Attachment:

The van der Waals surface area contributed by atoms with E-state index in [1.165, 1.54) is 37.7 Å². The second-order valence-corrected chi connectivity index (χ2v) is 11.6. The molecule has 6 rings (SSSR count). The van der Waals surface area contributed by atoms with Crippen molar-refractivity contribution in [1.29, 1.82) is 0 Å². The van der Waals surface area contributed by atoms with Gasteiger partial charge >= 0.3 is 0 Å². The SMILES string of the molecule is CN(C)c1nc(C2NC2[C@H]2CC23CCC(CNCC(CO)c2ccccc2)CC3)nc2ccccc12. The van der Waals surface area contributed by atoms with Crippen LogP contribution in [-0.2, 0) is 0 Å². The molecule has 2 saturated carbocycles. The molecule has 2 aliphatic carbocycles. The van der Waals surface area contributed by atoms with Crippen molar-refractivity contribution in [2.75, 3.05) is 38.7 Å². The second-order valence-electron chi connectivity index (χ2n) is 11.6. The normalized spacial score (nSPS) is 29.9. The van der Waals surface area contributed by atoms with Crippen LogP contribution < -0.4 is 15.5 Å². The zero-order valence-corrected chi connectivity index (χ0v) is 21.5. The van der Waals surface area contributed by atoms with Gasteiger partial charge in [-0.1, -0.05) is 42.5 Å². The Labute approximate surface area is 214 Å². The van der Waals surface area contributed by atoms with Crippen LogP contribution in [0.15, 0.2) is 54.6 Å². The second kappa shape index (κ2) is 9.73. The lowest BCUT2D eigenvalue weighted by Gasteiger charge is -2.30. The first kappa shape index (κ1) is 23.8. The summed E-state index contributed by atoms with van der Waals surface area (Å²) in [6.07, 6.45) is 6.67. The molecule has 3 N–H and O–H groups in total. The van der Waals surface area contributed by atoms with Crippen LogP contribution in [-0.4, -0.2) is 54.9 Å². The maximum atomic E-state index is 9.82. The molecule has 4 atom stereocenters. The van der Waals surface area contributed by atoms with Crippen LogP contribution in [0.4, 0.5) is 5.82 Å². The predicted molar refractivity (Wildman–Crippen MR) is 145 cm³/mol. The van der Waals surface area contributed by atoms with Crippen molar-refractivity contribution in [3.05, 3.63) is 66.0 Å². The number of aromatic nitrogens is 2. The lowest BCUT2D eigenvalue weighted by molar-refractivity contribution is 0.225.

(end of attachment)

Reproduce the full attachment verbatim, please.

The van der Waals surface area contributed by atoms with E-state index in [1.165, 1.54) is 37.7 Å². The second-order valence-corrected chi connectivity index (χ2v) is 11.6. The molecule has 6 rings (SSSR count). The van der Waals surface area contributed by atoms with Crippen molar-refractivity contribution in [1.29, 1.82) is 0 Å². The van der Waals surface area contributed by atoms with Gasteiger partial charge >= 0.3 is 0 Å². The SMILES string of the molecule is CN(C)c1nc(C2NC2[C@H]2CC23CCC(CNCC(CO)c2ccccc2)CC3)nc2ccccc12. The van der Waals surface area contributed by atoms with Crippen LogP contribution in [-0.2, 0) is 0 Å². The molecule has 2 saturated carbocycles. The molecule has 2 aliphatic carbocycles. The van der Waals surface area contributed by atoms with Crippen molar-refractivity contribution in [2.75, 3.05) is 38.7 Å². The second-order valence-electron chi connectivity index (χ2n) is 11.6. The normalized spacial score (nSPS) is 29.9. The van der Waals surface area contributed by atoms with Crippen LogP contribution < -0.4 is 15.5 Å². The zero-order valence-corrected chi connectivity index (χ0v) is 21.5. The van der Waals surface area contributed by atoms with Gasteiger partial charge in [-0.1, -0.05) is 42.5 Å². The Labute approximate surface area is 214 Å². The van der Waals surface area contributed by atoms with Crippen LogP contribution in [0.15, 0.2) is 54.6 Å². The second kappa shape index (κ2) is 9.73. The lowest BCUT2D eigenvalue weighted by Gasteiger charge is -2.30. The first kappa shape index (κ1) is 23.8. The summed E-state index contributed by atoms with van der Waals surface area (Å²) in [6.07, 6.45) is 6.67. The molecule has 3 N–H and O–H groups in total. The van der Waals surface area contributed by atoms with Crippen LogP contribution in [-0.4, -0.2) is 54.9 Å². The maximum atomic E-state index is 9.82. The molecule has 4 atom stereocenters. The van der Waals surface area contributed by atoms with Crippen LogP contribution in [0.4, 0.5) is 5.82 Å². The predicted molar refractivity (Wildman–Crippen MR) is 145 cm³/mol. The van der Waals surface area contributed by atoms with Crippen molar-refractivity contribution in [3.05, 3.63) is 66.0 Å². The number of aromatic nitrogens is 2. The lowest BCUT2D eigenvalue weighted by molar-refractivity contribution is 0.225.